In Spencer, the solicitors’ file, appertaining to a period of time (after the will was read and it became clear there was disagreement) when Michael and his sister, Jane, were both represented, had to be disclosed because a considerable amount of evidence/cross examination was directed at when Michael first raised the existence of assurances.
During that period, the solicitor kept two versions of the client file: an electronic and hardcopy file. A scanned copy of the hard copy file was disclosed in October 2022 and the solicitor later produced a witness statement (January 2023) after refreshing their memory of the hard copy file. The file did not contain documents Jane was expecting to see so the solicitors were asked to disclose the electronic file and its metadata. This was disclosed in April 2023. Around the same time the solicitor produced a second witness statement having read the electronic file. The second witness statement explained that the hard copy file did not contain a number of material documents that were on the electronic file which meant that some matters were not correctly recorded.
Further documents had to be disclosed close to the trial in July and no further explanation was provided. The Judge had to try and make sense of the disorganised file. This is unlikely ever to be seen in a positive light. Professionals’ files should be accurate and kept up to date in case they might have to be produced in court.
We have commented before about the unpredictability of litigating estoppel cases through to trial. Much comes down to how the Judge perceives the evidence and how witnesses perform in the witness box.
It appears from the judgment that Michael may not have come across that well. The Judge commented: “his answers were often unhelpfully monosyllabic or terse”, “not carefully prepared or thought through evidence”, “not familiar with documents in the bundle”, “adamant certain events had happened but quite often the documents showed they could not have happened in the way he remembered”, “had a tendency to accept points put to him…too readily and often without….fully comprehending what was being put to him”. This resulted in aspects of his case on alleged assurances and detriment having to be dropped because his evidence did not support them. Despite this, the Judge still found in his favour and found him to be an honest witness.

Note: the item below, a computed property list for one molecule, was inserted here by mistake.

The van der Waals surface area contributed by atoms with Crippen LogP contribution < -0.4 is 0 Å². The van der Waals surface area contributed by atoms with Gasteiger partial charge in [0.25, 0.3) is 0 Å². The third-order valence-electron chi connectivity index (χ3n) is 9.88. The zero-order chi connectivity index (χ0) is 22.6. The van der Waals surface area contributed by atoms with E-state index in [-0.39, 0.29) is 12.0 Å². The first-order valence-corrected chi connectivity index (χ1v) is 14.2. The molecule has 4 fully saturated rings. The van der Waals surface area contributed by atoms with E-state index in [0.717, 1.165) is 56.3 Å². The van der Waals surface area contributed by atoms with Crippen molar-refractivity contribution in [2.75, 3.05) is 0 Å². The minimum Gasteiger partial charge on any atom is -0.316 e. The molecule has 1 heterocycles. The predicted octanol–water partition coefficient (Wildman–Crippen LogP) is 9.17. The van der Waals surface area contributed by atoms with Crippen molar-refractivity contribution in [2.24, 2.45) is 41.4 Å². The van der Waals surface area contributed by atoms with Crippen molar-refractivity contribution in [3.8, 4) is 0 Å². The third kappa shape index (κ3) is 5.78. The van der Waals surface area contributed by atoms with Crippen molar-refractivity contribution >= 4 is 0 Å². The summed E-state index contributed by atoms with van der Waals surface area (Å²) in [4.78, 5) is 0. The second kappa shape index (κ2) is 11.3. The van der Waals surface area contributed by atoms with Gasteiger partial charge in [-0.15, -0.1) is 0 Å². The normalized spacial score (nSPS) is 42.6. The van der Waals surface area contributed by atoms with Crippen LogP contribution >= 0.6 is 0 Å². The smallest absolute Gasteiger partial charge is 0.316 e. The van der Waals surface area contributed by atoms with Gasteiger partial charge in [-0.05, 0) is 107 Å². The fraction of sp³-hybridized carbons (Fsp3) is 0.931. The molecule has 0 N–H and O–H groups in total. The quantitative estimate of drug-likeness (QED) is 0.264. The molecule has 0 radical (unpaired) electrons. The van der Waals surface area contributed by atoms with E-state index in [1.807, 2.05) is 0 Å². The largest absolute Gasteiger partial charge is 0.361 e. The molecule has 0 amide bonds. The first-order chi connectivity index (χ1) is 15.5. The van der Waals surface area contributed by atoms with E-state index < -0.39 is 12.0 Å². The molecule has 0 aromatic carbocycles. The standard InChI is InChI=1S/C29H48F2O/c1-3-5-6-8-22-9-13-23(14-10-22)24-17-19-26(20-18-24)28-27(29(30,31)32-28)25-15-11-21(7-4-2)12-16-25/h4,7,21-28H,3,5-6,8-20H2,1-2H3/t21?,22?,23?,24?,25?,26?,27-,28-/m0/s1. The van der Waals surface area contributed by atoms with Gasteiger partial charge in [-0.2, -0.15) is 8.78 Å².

Witnesses who are professionals are subject to the same scrutiny as lay witnesses and their reliability can be called into question. In Spencer the Judge was critical of the solicitor’s evidence. It transpired their evidence did not set out matters within their personal knowledge and recollection. They were unable to account for why they gave evidence in their “witness statement of [their] memory or recollection of things when [they] in fact had no such memory or recollection”. The solicitor accepted parts of their witness statement were “inference, supposition and reconstruction from a badly organised file of matters of which [they] had no recollection whatsoever.” Thankfully the reliability of this witness did not hinder the claim. On other occasions, there may be more significant consequences.
This a cautionary tale highlighting that cases should be pleaded correctly at the outset; witness evidence should be carefully prepared and based on personal knowledge and recollection (witnesses have to sign a statement of truth and in proceedings in the Business and Property Courts a certificate of compliance must be signed by a solicitor); witnesses should be prepared for trial, should have reviewed their evidence in advance and should be familiar with documents, about which they may be questioned.